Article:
4. What is one of your favorite items to talk about when introducing people to the site?

I love directing people to the blueprint of the cafeteria that shows that there was a “Colored” section.

5. What piece of advice would you give someone who wants to build a project like yours?

I would tell anyone that a digital archive is one of the best teaching tools I have used in my career, which spans more than 20 years.

Omeka Powered: Eric Nolan Gonzaba and Wearing Gay History

Thursday, January 14th, 2016

This marks the first in a series of posts where the creators of Omeka projects talk about their content and process, and why they chose Omeka.

headshot of Mr. Gonzaba

Eric Nolan Gonzaba (@EGonzaba) is a doctoral student in American history at George Mason University, and the creator of the site Wearing Gay History. His research interests revolve around the cultural politics of race and gender in late 20th century America, particularly 1970s African American and queer nightlife. Below, he answers our questions about that site, which has grown from a single collection to featuring many including clothing from all over the United States.

1. How did you first encounter the collection of t-shirts at the Chris Gonzalez Library and Archives (the original collection on the site)?

As Outreach Coordinator for the GLBT Student Support Services Office at Indiana University during my undergraduate days, I spearheaded a project to build a small exhibit on the history of LGBT Hoosiers. There was just a few problems with this task; was I the only queer person to ever live in Indiana? If so, this exhibit isn’t going to be all that long. Ok, obviously gay people lived in Indiana before me, but where was I going to find the materials that made up their history?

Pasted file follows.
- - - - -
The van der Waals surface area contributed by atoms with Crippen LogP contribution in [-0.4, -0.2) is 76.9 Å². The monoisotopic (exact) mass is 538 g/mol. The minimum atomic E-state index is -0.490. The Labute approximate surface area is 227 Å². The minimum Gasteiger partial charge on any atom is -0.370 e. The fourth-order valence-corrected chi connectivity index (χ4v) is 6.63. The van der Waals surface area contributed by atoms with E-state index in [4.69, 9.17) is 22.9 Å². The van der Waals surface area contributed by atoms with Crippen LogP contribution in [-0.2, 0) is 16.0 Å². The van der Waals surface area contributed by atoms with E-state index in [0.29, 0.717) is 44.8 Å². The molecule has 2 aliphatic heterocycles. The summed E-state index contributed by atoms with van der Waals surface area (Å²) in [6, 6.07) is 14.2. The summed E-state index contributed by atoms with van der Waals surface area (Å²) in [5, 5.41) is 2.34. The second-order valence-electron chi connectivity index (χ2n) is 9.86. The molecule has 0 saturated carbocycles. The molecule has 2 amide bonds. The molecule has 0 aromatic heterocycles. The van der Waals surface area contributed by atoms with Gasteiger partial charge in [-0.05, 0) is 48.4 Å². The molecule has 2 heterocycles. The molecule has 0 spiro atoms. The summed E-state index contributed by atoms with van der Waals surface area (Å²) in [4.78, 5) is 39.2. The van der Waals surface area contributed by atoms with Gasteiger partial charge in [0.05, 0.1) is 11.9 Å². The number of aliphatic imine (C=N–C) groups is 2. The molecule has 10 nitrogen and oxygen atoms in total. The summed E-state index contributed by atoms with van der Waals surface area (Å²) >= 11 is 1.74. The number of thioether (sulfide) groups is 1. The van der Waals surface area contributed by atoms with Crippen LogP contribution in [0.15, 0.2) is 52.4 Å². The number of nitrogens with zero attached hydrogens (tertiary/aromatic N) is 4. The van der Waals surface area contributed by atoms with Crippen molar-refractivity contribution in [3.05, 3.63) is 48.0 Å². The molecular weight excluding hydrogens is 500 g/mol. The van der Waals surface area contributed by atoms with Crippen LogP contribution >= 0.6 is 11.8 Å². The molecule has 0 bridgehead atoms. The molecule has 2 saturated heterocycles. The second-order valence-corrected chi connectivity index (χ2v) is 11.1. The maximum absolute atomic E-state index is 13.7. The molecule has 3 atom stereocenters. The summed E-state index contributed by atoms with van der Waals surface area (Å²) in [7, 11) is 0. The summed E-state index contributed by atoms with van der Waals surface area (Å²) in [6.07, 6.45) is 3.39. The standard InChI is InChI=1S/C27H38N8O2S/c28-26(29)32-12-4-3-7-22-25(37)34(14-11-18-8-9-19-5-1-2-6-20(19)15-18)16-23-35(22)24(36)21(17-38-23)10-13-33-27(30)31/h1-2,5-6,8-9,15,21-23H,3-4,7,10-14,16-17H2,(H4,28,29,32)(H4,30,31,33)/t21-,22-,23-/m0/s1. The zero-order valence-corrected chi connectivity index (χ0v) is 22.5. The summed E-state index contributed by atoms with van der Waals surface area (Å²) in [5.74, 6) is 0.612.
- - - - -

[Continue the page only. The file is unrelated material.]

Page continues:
I first visited the Chris Gonzalez Library and Archives in Indianapolis in 2011 to hunt for this lost account. Under the management of archivist Michael Bohr, the location is an impressive library and depository of LGBT books, films, papers, and ephemera documenting primarily the history of queer people of the greater Indianapolis area. While browsing the archival holdings, I came across a number of cardboard boxes on the floor filled with t-shirts and ball caps. With a lack of care that would scare most preservationists, I dove into those boxes finding all sorts of clothing tied to Pride parades, gay bars, lesbian bookstores, and political rallies.

What drew me to these items was their vividly intimate connection to queer Hoosier experiences. So much discussion of LGBT culture is obsessed with “the closet” — the hiding of sexual orientation from the public and what that fear of coming out has done to notions of agency. Certainly, the pressures of mainstream society to hide queer identities should not be overlooked, but these diverse LGBT-themed t-shirts serve as a perfect metaphor of a closet not ever fully closed. In fact, sometimes it was fully ransacked.

2. Why did you decide to use Omeka for this project?

As part of the doctoral program at George Mason University’s Department of History and Art History, PhD students are required to become digitally competent. Since the word “novice” doesn’t fully describe my lack of IT skills in my first semester in the program, I began Dr. Stephen Robertson’s History and New Media course with excitement. Each week, the class was introduced to different tools that define the field of digital history. During our Omeka week, I was drawn to the platform’s ease of use and its ability to combine different aspects of archiving, exhibit making, and mapping. It didn’t hurt that Omeka was created at Mason, but more than that, I was impressed about how easy it was to actually use software that I never before encountered.